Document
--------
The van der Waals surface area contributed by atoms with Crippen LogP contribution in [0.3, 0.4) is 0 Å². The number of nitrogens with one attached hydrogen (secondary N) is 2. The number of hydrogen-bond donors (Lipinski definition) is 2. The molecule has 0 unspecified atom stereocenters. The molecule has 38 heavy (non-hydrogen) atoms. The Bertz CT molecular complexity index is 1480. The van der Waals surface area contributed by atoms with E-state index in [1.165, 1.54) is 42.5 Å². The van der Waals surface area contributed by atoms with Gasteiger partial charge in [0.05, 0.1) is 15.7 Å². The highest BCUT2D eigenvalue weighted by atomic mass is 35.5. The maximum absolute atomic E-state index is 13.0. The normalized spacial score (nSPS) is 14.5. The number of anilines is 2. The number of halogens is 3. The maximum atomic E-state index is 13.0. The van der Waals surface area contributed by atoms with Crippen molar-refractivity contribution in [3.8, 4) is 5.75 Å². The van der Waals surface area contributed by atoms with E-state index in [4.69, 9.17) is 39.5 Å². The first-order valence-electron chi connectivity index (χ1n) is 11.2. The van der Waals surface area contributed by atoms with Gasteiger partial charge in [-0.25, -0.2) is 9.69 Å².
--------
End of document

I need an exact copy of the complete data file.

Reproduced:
The van der Waals surface area contributed by atoms with Crippen LogP contribution in [0.3, 0.4) is 0 Å². The number of nitrogens with one attached hydrogen (secondary N) is 2. The number of hydrogen-bond donors (Lipinski definition) is 2. The molecule has 0 unspecified atom stereocenters. The molecule has 38 heavy (non-hydrogen) atoms. The Bertz CT molecular complexity index is 1480. The van der Waals surface area contributed by atoms with E-state index in [1.165, 1.54) is 42.5 Å². The van der Waals surface area contributed by atoms with Gasteiger partial charge in [0.05, 0.1) is 15.7 Å². The highest BCUT2D eigenvalue weighted by atomic mass is 35.5. The maximum absolute atomic E-state index is 13.0. The normalized spacial score (nSPS) is 14.5. The number of anilines is 2. The number of halogens is 3. The maximum atomic E-state index is 13.0. The van der Waals surface area contributed by atoms with Crippen molar-refractivity contribution in [3.8, 4) is 5.75 Å². The van der Waals surface area contributed by atoms with E-state index in [4.69, 9.17) is 39.5 Å². The first-order valence-electron chi connectivity index (χ1n) is 11.2. The van der Waals surface area contributed by atoms with Gasteiger partial charge in [-0.25, -0.2) is 9.69 Å².